Boomers in Retirement: Should You Keep up Your Life Insurance Policy?

Aug 22nd, 2013 | By Guest Post | Category: Senior Finances

Do You Need That Policy?

After decades of hard work, retirees welcome that time when they can finally enjoy the years of relaxation they earned. Every day for the next 16 years, approximately 10,000 Baby Boomers will reach retirement age, according to Newsmax. Some will choose to remain in the work force, but if you’re one of the ones choosing retirement, you may wonder whether or not you should hold on to that life insurance policy.

Downsizing to fit a retired lifestyle is common. These downsizing trends often include a smaller house, a simpler wardrobe and maybe fewer IRA contributions (if you decide to keep making them in the first place). You might be tempted to ditch your life insurance policy just for the monthly savings—after all, you’ve no dependents to worry about and most of your financial bases covered. Maybe a life insurance policy seems like an unnecessary expense.

Surviving Spouses & Dependents Protection

One big reason for holding onto your life insurance policy is the protection it potentially offers if something happens to you, especially if your spouse or grandchildren depend on your income. In most cases, your dependents are (hopefully) grown and out of the house, living their own lives.

However, many retirees find themselves caring for their grandchildren. In fact, U.S. News & World Report notes that over 2.9 million children were in the care of their grandparents as of 2010. If something happens to you, knowing that your charges are being taken care of by your life insurance payout may be reason enough to keep it. This also applies to your spouse.

Cash Equity

Chances are your life insurance policy has built up cash value throughout the years. Instead of letting this cash value go to waste, there are several ways you can put it to good use. For starters, you can use your cash value to make premium payments on a policy, giving you an opportunity to keep your insurance and cut your expenses at the same time.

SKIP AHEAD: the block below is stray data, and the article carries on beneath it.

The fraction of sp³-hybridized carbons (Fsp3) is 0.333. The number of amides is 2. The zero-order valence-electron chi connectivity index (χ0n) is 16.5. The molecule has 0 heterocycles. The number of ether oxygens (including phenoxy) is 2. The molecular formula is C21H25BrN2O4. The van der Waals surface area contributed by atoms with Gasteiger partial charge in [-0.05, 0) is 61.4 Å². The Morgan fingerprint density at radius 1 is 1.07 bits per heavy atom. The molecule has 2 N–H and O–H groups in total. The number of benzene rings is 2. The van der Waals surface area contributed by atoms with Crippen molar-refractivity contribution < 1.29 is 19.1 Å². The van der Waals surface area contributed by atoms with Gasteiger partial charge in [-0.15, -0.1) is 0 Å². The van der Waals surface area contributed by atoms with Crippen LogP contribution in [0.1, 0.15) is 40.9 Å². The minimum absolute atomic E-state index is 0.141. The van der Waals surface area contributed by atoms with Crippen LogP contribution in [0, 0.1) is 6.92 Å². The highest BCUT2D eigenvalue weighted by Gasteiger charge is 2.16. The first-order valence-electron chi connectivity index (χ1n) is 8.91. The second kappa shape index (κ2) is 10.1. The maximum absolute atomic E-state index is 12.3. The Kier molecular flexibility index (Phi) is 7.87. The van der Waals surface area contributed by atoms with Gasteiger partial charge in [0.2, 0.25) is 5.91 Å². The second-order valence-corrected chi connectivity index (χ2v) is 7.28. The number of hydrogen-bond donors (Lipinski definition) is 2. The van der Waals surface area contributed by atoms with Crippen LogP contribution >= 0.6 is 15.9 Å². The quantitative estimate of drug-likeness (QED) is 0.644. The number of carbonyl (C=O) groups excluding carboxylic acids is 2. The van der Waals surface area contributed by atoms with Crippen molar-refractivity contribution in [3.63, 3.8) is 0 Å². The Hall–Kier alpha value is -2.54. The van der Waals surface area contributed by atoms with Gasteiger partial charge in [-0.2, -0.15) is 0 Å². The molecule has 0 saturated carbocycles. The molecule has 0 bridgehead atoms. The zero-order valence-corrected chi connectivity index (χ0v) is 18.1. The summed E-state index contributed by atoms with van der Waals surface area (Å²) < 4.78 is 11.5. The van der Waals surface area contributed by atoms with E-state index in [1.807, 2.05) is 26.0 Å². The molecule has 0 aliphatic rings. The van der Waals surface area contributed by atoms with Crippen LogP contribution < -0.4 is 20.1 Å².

If you still have cash equity in your life insurance policy and you face the possibility of needing long-term care in the near future, you might want to consider the addition of a long-term care rider. For instance, State Farm life insurance policies promote a flexible care benefit rider. This allows you to access a portion of your policy’s death benefit on a monthly basis, with the benefit amount used at your discretion.

Cash Value Benefits

You can also benefit from borrowing against the cash value of your policy. In this case, instead of paying the money back like a regular loan, the amount you owe plus accumulated interest is simply subtracted from the death benefit after you pass. Of course, there’s also the option of withdrawing a portion of the policy’s cash value. As long as you don’t withdraw more than what you originally paid in, your withdrawals remain tax-free.

Kenneth Cain: Ken is a data manager at an insurance company. His favorite movie is “Office Space,” and he dreams of owning his own publishing business some day.


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